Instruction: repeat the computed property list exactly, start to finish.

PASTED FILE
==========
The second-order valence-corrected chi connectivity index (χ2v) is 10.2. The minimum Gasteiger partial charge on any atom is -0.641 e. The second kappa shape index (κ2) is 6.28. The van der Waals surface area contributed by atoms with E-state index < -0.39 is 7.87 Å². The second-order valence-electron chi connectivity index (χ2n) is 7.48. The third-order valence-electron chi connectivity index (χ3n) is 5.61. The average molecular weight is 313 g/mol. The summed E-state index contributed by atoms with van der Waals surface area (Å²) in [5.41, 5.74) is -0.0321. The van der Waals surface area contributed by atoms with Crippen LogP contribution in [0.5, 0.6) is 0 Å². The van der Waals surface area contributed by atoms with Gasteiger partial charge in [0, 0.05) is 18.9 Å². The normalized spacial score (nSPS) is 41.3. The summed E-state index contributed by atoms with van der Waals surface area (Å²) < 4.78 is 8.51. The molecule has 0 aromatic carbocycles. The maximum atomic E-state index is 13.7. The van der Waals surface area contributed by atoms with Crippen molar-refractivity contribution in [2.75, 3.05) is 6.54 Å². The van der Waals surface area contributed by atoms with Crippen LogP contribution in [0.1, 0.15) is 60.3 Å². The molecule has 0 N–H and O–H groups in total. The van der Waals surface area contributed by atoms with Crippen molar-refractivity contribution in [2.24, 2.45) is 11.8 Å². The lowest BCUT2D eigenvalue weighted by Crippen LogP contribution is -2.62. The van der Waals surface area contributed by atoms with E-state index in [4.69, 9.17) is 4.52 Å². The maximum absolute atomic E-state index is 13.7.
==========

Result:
The second-order valence-corrected chi connectivity index (χ2v) is 10.2. The minimum Gasteiger partial charge on any atom is -0.641 e. The second kappa shape index (κ2) is 6.28. The van der Waals surface area contributed by atoms with E-state index < -0.39 is 7.87 Å². The second-order valence-electron chi connectivity index (χ2n) is 7.48. The third-order valence-electron chi connectivity index (χ3n) is 5.61. The average molecular weight is 313 g/mol. The summed E-state index contributed by atoms with van der Waals surface area (Å²) in [5.41, 5.74) is -0.0321. The van der Waals surface area contributed by atoms with Crippen LogP contribution in [0.5, 0.6) is 0 Å². The van der Waals surface area contributed by atoms with Gasteiger partial charge in [0, 0.05) is 18.9 Å². The normalized spacial score (nSPS) is 41.3. The summed E-state index contributed by atoms with van der Waals surface area (Å²) < 4.78 is 8.51. The molecule has 0 aromatic carbocycles. The maximum atomic E-state index is 13.7. The van der Waals surface area contributed by atoms with Crippen molar-refractivity contribution in [2.75, 3.05) is 6.54 Å². The van der Waals surface area contributed by atoms with Crippen LogP contribution in [0.1, 0.15) is 60.3 Å². The molecule has 0 N–H and O–H groups in total. The van der Waals surface area contributed by atoms with Crippen molar-refractivity contribution in [2.24, 2.45) is 11.8 Å². The lowest BCUT2D eigenvalue weighted by Crippen LogP contribution is -2.62. The van der Waals surface area contributed by atoms with E-state index in [4.69, 9.17) is 4.52 Å². The maximum absolute atomic E-state index is 13.7.